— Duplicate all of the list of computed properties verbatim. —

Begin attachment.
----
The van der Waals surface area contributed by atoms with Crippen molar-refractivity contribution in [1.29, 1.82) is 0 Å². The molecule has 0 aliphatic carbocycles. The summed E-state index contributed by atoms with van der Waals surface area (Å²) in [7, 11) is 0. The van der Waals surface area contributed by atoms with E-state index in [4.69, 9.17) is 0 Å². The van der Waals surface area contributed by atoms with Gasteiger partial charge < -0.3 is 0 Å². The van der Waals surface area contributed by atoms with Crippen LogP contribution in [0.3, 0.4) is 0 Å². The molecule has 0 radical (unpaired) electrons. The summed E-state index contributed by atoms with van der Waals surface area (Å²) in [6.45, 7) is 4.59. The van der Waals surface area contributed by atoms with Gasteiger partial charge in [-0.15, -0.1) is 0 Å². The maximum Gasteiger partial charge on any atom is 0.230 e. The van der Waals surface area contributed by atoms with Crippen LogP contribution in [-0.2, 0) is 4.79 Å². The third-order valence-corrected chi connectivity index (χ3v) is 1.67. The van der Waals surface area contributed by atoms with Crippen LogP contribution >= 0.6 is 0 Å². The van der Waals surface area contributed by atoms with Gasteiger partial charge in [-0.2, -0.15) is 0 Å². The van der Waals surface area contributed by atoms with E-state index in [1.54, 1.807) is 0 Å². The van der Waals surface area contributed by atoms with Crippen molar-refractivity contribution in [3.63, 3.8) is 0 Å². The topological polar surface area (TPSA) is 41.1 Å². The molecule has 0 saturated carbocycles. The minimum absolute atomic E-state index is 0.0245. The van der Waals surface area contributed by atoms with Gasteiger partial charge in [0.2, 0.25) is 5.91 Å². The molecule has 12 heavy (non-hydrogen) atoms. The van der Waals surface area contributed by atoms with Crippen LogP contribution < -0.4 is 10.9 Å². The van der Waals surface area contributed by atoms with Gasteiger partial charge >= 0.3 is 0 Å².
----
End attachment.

The van der Waals surface area contributed by atoms with Crippen molar-refractivity contribution in [1.29, 1.82) is 0 Å². The molecule has 0 aliphatic carbocycles. The summed E-state index contributed by atoms with van der Waals surface area (Å²) in [7, 11) is 0. The van der Waals surface area contributed by atoms with E-state index in [4.69, 9.17) is 0 Å². The van der Waals surface area contributed by atoms with Gasteiger partial charge < -0.3 is 0 Å². The van der Waals surface area contributed by atoms with Crippen LogP contribution in [0.3, 0.4) is 0 Å². The molecule has 0 radical (unpaired) electrons. The summed E-state index contributed by atoms with van der Waals surface area (Å²) in [6.45, 7) is 4.59. The van der Waals surface area contributed by atoms with Gasteiger partial charge in [-0.15, -0.1) is 0 Å². The maximum Gasteiger partial charge on any atom is 0.230 e. The van der Waals surface area contributed by atoms with Crippen LogP contribution in [-0.2, 0) is 4.79 Å². The third-order valence-corrected chi connectivity index (χ3v) is 1.67. The van der Waals surface area contributed by atoms with Crippen LogP contribution >= 0.6 is 0 Å². The van der Waals surface area contributed by atoms with Gasteiger partial charge in [-0.2, -0.15) is 0 Å². The van der Waals surface area contributed by atoms with E-state index in [1.54, 1.807) is 0 Å². The van der Waals surface area contributed by atoms with Crippen molar-refractivity contribution in [3.63, 3.8) is 0 Å². The topological polar surface area (TPSA) is 41.1 Å². The molecule has 0 saturated carbocycles. The minimum absolute atomic E-state index is 0.0245. The van der Waals surface area contributed by atoms with Gasteiger partial charge in [0.2, 0.25) is 5.91 Å². The molecule has 12 heavy (non-hydrogen) atoms. The van der Waals surface area contributed by atoms with Crippen LogP contribution < -0.4 is 10.9 Å². The van der Waals surface area contributed by atoms with Gasteiger partial charge >= 0.3 is 0 Å².